Changaliwala is a sleepy village in a corner of Sangrur district of Punjab. Here, a Dalit named Jagmel Singh alias Jaggu was brutally tortured by a landlord named Amarjit Singh, his son Rinku and a friend of Rinku. There was some quarrel between Jagmel and Rinku some time back, but it was sorted out and a compromise was reached between the two parties. But after sometime, Rinku along with his friend caught Jaggu and dragged him to his farmhouse. He was tied to a pillar and beaten mercilessly there. The flesh was pulled out from his legs and acid was poured on his wounds. His cries fell on deaf ears. When he cried for water they urinated into his mouth. He was in a very bad condition when they released him. He went to the police station at Lehragaga, but the police did not register any case and did not record any first information report (FIR). He then went to the local Civil Hospital but doctors there did not take him seriously and did not give proper treatment. Later, when his condition worsened, he was admitted to the Civil Hospital at Sangrur. From there he was referred to PGI Chandigarh .His leg had to be amputated, but his condition worsened and he died in PGI. When this news spread, it was most shocking. It was hard to imagine that in 21st century, in a place like Punjab, such brutality can happen!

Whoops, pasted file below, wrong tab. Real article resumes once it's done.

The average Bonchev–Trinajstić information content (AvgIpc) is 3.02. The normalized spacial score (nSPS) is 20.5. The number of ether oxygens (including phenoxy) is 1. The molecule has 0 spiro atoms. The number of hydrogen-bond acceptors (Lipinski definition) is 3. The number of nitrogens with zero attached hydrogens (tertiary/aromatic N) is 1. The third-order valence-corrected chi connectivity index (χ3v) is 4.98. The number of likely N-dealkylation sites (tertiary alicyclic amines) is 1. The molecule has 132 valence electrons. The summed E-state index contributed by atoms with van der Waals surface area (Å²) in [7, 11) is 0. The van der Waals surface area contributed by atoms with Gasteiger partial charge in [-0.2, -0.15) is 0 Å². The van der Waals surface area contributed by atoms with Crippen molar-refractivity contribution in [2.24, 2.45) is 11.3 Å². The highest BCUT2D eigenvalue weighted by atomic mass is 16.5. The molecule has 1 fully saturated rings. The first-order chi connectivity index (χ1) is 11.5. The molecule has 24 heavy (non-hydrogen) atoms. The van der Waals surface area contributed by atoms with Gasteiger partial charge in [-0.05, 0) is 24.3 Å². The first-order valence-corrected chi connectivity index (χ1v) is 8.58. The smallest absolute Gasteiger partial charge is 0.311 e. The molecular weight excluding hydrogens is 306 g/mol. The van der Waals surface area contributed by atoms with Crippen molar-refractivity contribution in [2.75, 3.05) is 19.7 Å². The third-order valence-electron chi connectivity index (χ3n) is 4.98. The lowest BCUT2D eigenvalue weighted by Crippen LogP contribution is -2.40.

It was not a case of brutality against an individual but a case of class brutality. Amarjit Singh hails from a landlord family. His grandfather, who was a real brother of the father-in –law of Smt. Rajinder Kaur Bhathal, a Congress leader and ex- Chief Minister, was known for his brutal behavior. Teenagers of 15 to old persons were his victims. His brutality did not even spare animals. He fired upon one Bachan Singh and dragged him to his farmhouse, there he cut his body parts one by one and feed it to his dogs. He used to unleash his dogs on Dalit women, who went for cutting grass and on youngsters who went for grazing cattle on his fields. He forced the Dalit youngsters to eat cowdung .He shot at a he buffalo and enjoyed his painful death. He was caught by a group of Naxals, who shot him dead and took away his gun. This group was led by Shamsher Singh Sheri. The family remained subdued for some time, but his grandson Amarjit and great grandson Rinku have started behaving in the same way, and murder of Jagmel is the result.